There are a number of manual methods for brewing coffee, but the two most popular are Pour Over and Full Immersion.

In the Pour Over method - which includes the popular Chemex-style and Hario-style brewers - the coffee is placed in a filtered cone and you pour the hot water over the coffee. The water drips through the coffee and out the bottom of the cone immediately. You control the taste with the grind size and the rate at which you pour the water. You usually use a fine grind on the coffee and shoot for 2 1/2 to 3 minutes for the pour. This method produces a clean cup with very little acidity or bitterness.

With the Full Immersion method, the coffee steeps like tea. The coffee stays in contact with the water for the full brewing time. The most popular version of the Full Immersion method is the beloved French Press. This is a dead simple method and makes a bolder, fuller tasting coffee. Usually you use a coarse grind, put the grounds and the hot water in the pot and let it steep for 4 minutes. Then press the grounds to separate them from the coffee and pour.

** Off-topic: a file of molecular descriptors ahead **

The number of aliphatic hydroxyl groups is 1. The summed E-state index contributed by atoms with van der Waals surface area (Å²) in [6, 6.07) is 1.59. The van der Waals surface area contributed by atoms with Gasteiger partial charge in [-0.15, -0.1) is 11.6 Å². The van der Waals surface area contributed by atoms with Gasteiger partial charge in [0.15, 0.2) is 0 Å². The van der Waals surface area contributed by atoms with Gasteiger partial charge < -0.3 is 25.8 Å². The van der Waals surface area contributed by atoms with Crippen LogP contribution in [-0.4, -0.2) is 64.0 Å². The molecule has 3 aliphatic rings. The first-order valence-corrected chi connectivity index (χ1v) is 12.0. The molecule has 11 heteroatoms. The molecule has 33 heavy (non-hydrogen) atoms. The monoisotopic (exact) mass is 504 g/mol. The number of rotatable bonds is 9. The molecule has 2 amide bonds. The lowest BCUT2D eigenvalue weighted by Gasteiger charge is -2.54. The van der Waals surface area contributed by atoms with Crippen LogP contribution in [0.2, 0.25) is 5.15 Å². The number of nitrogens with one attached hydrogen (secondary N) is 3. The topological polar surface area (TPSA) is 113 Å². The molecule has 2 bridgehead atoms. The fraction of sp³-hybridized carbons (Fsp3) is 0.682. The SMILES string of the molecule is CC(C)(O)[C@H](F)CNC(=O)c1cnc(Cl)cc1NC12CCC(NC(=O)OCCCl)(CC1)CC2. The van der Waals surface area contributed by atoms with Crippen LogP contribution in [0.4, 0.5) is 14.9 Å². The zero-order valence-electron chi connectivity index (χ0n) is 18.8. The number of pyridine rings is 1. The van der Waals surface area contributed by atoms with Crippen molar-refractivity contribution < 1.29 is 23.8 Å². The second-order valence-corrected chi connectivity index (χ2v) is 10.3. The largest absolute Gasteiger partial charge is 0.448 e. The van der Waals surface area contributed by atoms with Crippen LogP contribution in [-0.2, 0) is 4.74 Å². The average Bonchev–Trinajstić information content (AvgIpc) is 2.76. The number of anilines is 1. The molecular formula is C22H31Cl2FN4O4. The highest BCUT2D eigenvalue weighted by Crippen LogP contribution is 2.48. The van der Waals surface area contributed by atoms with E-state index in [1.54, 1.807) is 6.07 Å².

Well, let me introduce you to the Bonavita Immersion Dripper.

This clever brewer combines the simplicity of the Full Immersion method with clean taste of the Pour Over method. Some of the highlights of this brewer are:

  • Porcelain construction. The coffee never touches anything plastic. And porcelain has some good thermal characteristics that keep the coffee hot throughout the brewing process.
  • A clever valve on the bottom which when closed keeps the coffee in the brewer and when open allows the coffee to flow through.
    • When closed, the brewer is acting the same as the french press and allowing the coffee to steep.